Gout - Caution
There can be some interactions or potential interactions between conventional medicines and herbal treatments and food supplements. The types of interactions vary. As many conventional treatments for Gout are taken for life, any effects that lower the absorption of minerals or vitamins can lead to deficiencies. Other substances can also interact with the uptake of the medication. It is important to discuss with your coordinating therapist which supplements, herbals or medications might be of benefit in your personal strategy.
Colchicine is known to affect the intestinal absorption of Vitamin B12. It is important to monitor Vitamin B12 levels regularly and supplement if they are low.
Xanthine Oxidase inhibitors such as Allopurinol can lead to depletion of iron and long term use requires regular monitoring for plasma levels of iron. High doses of Vitamin C taken with Xanthine Oxidase inhibitors can lead to kidney stones. There is some evidence to suggest that use of Allopurinol could increase anticoagulant effects of some herbs such as angelica, arnica, danshen, fenugreek, feverfew, garlic, ginger, ginko, ginseng, horse chestnut, licorice, meadowsweet, prickly ash, passionflower, poplar, red turmeric and willow.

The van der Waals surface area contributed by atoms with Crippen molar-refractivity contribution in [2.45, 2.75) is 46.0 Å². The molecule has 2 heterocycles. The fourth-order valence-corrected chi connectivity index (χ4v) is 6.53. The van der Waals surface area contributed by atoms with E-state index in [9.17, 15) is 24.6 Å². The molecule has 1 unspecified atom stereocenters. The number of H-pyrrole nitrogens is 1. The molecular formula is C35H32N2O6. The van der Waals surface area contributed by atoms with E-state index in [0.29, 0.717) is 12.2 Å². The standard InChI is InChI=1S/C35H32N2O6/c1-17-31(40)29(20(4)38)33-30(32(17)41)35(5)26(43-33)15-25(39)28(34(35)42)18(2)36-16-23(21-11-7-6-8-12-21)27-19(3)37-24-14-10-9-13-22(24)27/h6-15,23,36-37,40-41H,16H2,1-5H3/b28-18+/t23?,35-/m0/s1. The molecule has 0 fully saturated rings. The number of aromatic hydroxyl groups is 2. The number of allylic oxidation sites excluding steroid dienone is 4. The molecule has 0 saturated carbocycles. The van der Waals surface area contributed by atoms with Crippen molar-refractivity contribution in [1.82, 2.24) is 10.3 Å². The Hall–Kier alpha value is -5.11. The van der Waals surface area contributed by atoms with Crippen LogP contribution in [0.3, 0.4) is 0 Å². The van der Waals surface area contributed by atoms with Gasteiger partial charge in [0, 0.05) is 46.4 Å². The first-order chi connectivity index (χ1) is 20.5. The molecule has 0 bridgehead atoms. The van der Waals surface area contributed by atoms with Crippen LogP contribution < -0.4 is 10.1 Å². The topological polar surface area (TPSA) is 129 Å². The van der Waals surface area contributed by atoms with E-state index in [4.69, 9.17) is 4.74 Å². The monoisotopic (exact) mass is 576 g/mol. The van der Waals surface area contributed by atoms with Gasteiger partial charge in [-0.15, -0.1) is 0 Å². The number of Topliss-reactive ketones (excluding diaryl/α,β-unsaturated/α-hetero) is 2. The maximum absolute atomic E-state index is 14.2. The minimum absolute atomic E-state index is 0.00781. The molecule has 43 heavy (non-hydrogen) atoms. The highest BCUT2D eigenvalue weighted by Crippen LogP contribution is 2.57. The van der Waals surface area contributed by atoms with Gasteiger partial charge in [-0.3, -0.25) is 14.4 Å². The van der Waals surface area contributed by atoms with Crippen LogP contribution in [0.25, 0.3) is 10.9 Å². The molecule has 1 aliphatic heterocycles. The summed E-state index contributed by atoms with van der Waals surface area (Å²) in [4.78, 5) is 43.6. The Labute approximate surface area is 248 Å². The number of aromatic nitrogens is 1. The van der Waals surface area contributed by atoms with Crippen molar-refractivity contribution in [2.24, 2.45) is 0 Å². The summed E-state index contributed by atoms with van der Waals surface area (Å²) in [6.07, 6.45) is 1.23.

Glucocorticoids such as prednisolone have been clinically proven to impair calcium absorption and bone formation and some doctors advise taking calcium and vitamin D supplements.
NSAIDs can interact with Lithium by inhibiting the excretion of lithium from the body, resulting in higher blood levels of the mineral and the potential for toxicity. Aspirin is known to interact with White willow bark which contains the anti inflammatory, salicin which is closely related to Aspirin.
The Gout - Caution pages is regularly updated as more evidence is published in medical journals